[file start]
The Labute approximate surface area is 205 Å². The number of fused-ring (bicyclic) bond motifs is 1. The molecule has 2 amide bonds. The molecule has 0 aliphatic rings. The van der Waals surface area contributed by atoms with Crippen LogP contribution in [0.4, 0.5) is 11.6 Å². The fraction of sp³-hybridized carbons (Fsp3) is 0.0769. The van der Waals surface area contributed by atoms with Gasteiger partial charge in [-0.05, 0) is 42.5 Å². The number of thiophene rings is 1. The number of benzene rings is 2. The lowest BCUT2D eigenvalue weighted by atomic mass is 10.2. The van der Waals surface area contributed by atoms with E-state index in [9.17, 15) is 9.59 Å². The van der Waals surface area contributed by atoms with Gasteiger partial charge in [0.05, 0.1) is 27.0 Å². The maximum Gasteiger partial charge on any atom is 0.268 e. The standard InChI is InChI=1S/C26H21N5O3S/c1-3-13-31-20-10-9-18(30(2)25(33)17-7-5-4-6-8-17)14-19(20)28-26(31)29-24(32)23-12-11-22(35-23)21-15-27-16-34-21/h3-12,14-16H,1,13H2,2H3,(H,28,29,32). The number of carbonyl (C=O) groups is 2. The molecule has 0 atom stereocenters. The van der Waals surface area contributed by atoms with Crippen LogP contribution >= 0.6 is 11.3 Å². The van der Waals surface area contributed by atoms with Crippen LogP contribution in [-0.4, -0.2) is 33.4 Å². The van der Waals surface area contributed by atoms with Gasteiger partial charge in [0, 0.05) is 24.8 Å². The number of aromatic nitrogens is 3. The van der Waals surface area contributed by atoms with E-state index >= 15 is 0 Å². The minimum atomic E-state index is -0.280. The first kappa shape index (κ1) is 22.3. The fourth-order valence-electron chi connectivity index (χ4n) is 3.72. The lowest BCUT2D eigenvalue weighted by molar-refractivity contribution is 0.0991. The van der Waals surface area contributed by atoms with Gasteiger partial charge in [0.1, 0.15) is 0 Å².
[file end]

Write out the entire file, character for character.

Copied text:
The Labute approximate surface area is 205 Å². The number of fused-ring (bicyclic) bond motifs is 1. The molecule has 2 amide bonds. The molecule has 0 aliphatic rings. The van der Waals surface area contributed by atoms with Crippen LogP contribution in [0.4, 0.5) is 11.6 Å². The fraction of sp³-hybridized carbons (Fsp3) is 0.0769. The van der Waals surface area contributed by atoms with Gasteiger partial charge in [-0.05, 0) is 42.5 Å². The number of thiophene rings is 1. The number of benzene rings is 2. The lowest BCUT2D eigenvalue weighted by atomic mass is 10.2. The van der Waals surface area contributed by atoms with E-state index in [9.17, 15) is 9.59 Å². The van der Waals surface area contributed by atoms with Gasteiger partial charge in [0.05, 0.1) is 27.0 Å². The maximum Gasteiger partial charge on any atom is 0.268 e. The standard InChI is InChI=1S/C26H21N5O3S/c1-3-13-31-20-10-9-18(30(2)25(33)17-7-5-4-6-8-17)14-19(20)28-26(31)29-24(32)23-12-11-22(35-23)21-15-27-16-34-21/h3-12,14-16H,1,13H2,2H3,(H,28,29,32). The number of carbonyl (C=O) groups is 2. The molecule has 0 atom stereocenters. The van der Waals surface area contributed by atoms with Crippen LogP contribution >= 0.6 is 11.3 Å². The van der Waals surface area contributed by atoms with Crippen LogP contribution in [-0.4, -0.2) is 33.4 Å². The van der Waals surface area contributed by atoms with Gasteiger partial charge in [0, 0.05) is 24.8 Å². The number of aromatic nitrogens is 3. The van der Waals surface area contributed by atoms with E-state index >= 15 is 0 Å². The minimum atomic E-state index is -0.280. The first kappa shape index (κ1) is 22.3. The fourth-order valence-electron chi connectivity index (χ4n) is 3.72. The lowest BCUT2D eigenvalue weighted by molar-refractivity contribution is 0.0991. The van der Waals surface area contributed by atoms with Gasteiger partial charge in [0.1, 0.15) is 0 Å².